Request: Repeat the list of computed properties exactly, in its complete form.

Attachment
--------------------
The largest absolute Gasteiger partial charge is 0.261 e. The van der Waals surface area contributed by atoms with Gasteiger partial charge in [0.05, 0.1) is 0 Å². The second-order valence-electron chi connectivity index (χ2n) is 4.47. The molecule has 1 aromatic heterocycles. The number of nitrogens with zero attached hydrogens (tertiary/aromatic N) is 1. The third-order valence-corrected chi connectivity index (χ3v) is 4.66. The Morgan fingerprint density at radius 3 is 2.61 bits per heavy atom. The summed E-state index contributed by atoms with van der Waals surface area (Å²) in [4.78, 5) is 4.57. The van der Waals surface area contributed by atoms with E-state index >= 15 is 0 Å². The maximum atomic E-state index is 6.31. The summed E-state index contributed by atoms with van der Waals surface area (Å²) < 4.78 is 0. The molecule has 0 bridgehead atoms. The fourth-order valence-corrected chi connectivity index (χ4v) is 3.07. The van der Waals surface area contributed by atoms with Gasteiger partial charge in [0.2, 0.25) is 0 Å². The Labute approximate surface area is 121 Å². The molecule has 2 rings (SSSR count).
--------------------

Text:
The largest absolute Gasteiger partial charge is 0.261 e. The van der Waals surface area contributed by atoms with Gasteiger partial charge in [0.05, 0.1) is 0 Å². The second-order valence-electron chi connectivity index (χ2n) is 4.47. The molecule has 1 aromatic heterocycles. The number of nitrogens with zero attached hydrogens (tertiary/aromatic N) is 1. The third-order valence-corrected chi connectivity index (χ3v) is 4.66. The Morgan fingerprint density at radius 3 is 2.61 bits per heavy atom. The summed E-state index contributed by atoms with van der Waals surface area (Å²) in [4.78, 5) is 4.57. The van der Waals surface area contributed by atoms with E-state index >= 15 is 0 Å². The maximum atomic E-state index is 6.31. The summed E-state index contributed by atoms with van der Waals surface area (Å²) < 4.78 is 0. The molecule has 0 bridgehead atoms. The fourth-order valence-corrected chi connectivity index (χ4v) is 3.07. The van der Waals surface area contributed by atoms with Gasteiger partial charge in [0.2, 0.25) is 0 Å². The Labute approximate surface area is 121 Å². The molecule has 2 rings (SSSR count).